MIAMI — The kitschy Home Run Sculpture was banished to a spot outside the stadium at the dawn of the (brief) Derek Jeter era in Miami.
The tacky Clevelander nightclub beyond the left field wall – complete with dancers and a pool – that gave a generation of visiting relievers a distraction from the humdrum of bullpen life is no more.
Even the fish tanks behind home plate are gone, the final victims of the Jeter-fication of loanDepot (formerly Marlins) Park.
Two things have survived – empty seats and losses. Lots of both.
A visit from the best team and the biggest draw in baseball – the team that leads MLB in attendance at home and on the road – didn’t fill many seats. The four-game series drew a total of 56,813, almost half of them (23,543) lured by the irresistible combination of a bobblehead giveaway and a post-game concert on Saturday.
The Dodgers dimmed their star power Monday, scratching Tony Gonsolin from his start and giving Mookie Betts the night off to bask in the glow of his National League Player of the Week award. For the second time in the series, they needed extra innings but still handed the Marlins another loss, 3-2, in 10 innings.
The Dodgers took three out of four in Miami and now head to New York for a series between the NL’s two top teams, a Citi Field attraction certain to be a much tougher ticket.
Filling in for Gonsolin, right-hander Michael Grove acquitted himself well enough in his second big-league start, pitching into the fifth inning. He gave up a leadoff double to Joey Wendle in the first inning and the Marlins cashed it in for a run on Brian Anderson’s ground out.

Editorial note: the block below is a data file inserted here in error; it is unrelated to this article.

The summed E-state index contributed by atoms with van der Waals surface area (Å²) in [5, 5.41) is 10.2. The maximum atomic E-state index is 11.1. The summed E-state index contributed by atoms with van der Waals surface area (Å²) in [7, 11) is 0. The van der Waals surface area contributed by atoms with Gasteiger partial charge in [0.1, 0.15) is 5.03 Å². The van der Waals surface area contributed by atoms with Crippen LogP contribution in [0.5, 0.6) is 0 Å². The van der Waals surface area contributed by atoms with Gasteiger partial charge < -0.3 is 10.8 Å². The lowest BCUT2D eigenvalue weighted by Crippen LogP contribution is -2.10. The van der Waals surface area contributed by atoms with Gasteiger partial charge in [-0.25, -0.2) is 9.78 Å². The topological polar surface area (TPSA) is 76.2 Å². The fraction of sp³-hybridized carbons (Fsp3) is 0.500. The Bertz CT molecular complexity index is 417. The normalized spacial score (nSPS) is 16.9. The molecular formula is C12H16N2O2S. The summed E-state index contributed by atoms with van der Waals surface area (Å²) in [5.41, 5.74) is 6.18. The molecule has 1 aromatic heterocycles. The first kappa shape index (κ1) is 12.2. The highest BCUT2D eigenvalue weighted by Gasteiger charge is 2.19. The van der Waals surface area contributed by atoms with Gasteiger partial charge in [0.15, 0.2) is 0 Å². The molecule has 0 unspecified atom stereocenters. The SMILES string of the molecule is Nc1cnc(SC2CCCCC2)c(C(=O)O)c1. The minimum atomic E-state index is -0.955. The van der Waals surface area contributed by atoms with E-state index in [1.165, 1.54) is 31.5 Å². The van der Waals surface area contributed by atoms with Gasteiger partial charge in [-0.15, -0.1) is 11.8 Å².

In the fourth, Garrett Cooper drilled a triple off the right-field wall (nearly hauled in by Betts’ stand-in Joey Gallo) and scored on a two-out bloop single by Lewin Diaz.
But the Dodgers could only match that with a two-run home run by Will Smith in the third inning off Marlins starter Pablo Lopez.
The score remained tied until baseball’s extra-inning rule gave the Dodgers’ offense a boost in the 10th. Trea Turner’s infield single – the 1,000th hit of his career – moved Cody Bellinger to third and he scored the tiebreaker on a force out.
Craig Kimbrel retired the Marlins on 14 pitches in the ninth and stuck around to pitch the 10th. The Dodgers failed to turn a double play behind him and Kimbrel’s control deserted him. He walked two to load the bases with one out and Chris Martin came in to save the day, striking out Garrett Cooper and getting Jacob Stallings to pop out.
More to come on this story.